I have a folder in my filing cabinet into which I throw stuff that grabs my attention – generally of a bizarre nature. Time to share some I think…I lived in Singapore in the mid-1960s when it was a much different place. Most of the old Chinese shop-houses are torn down now and replaced by high-rise buildings. But in 1965 I took a photograph of this long-established business.It would seem that Singaporean Chinese in the early 20th Century had continuing troubles with their eyesight and their nether regions. So it clearly made sense for this entrepreneur to establish a one-stop shop…And talking about the nether regions, I came across this faded scrap of yellowing paper containing the instructions for a Japanese device, The Ichijiku Enema. Now I cannot say I actually owned this apparatus, but the instructions were passed to me (so to speak) by a colleague. The problems of translating Japanese and Chinese into English are legion, and the Ichijiku Enema is a case in point. First the reasons for using the device: Efficacy: Constipation, fever due to constipation, convulsive fit, headache, flatulency and dizziness. Note: It is a matter of common sense in family nursing that in case attacked with an acute intestines disease, such as infant dysentery, the patient be given first-hand treatment by enema at home, and then a doctor to be sent for. For women, constipation gets rough of the face and is an enemy to beauty. For the old aged, constipation promotes the infirmities of age. For gentleman and students, constipation has serious influence on busyness and study by dullness of the head. I think it best in the interests of delicacy to avoid spelling out the detailed instructions of how to actually use the enema apparatus, and cut to the punch-line:Before long the bowels move, control yourself as long as possible. When being unbearable, have a good passage. Excellent advice really, and a good philosophy of life for grumpy old persons.But it seems that the efficacy of enemas for a variety of conditions stretches back into the 18th and 19th Centuries:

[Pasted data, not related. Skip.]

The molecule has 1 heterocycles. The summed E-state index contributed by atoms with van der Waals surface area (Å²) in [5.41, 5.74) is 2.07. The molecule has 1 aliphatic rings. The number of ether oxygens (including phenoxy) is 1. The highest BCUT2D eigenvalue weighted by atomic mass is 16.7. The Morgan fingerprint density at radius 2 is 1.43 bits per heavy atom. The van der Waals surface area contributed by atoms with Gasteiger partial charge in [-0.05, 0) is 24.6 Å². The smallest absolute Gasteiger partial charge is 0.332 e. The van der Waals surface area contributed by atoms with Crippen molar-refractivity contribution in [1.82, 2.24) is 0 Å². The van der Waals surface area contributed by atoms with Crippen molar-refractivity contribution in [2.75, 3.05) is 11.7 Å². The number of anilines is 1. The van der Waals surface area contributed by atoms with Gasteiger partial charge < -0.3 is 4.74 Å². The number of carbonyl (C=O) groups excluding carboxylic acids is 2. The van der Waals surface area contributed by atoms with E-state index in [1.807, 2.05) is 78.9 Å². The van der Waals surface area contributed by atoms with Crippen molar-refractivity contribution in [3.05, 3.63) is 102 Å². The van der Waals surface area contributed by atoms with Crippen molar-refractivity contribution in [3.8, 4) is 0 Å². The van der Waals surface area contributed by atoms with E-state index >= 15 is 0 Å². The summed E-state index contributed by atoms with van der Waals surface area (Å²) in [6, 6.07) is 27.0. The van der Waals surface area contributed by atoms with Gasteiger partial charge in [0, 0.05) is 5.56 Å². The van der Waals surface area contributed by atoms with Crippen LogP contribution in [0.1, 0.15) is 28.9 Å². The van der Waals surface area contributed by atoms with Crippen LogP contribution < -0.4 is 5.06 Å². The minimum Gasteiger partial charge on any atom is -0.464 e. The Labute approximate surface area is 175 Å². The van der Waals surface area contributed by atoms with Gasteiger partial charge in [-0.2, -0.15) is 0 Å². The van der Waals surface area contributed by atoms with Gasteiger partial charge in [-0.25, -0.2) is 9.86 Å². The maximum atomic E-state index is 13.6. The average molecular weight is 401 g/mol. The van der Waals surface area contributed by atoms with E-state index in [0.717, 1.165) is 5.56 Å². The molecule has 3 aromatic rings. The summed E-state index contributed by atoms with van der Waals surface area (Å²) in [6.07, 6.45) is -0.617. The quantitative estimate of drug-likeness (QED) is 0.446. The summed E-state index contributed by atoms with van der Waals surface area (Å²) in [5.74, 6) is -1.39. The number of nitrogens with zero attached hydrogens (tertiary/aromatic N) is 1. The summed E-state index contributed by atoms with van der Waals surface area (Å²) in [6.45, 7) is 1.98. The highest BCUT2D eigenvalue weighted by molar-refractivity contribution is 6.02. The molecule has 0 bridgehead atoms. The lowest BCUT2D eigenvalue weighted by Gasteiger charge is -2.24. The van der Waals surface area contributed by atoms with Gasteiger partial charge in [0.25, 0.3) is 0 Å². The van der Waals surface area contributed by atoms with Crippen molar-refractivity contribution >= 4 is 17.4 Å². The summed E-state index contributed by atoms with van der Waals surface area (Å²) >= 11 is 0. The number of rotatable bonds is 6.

- TOBACCO SMOKE ENEMA (1750s-1810s) The tobacco enema was used to infuse tobacco smoke into a patient's rectum for various medical purposes, primarily the resuscitation of drowning victims. A rectal tube inserted into the anus was connected to a fumigator and bellows that forced the smoke towards the rectum. The warmth of the smoke was thought to promote respiration, but doubts about the credibility of tobacco enemas led to the popular phrase, 'Blow smoke up someone's arse'.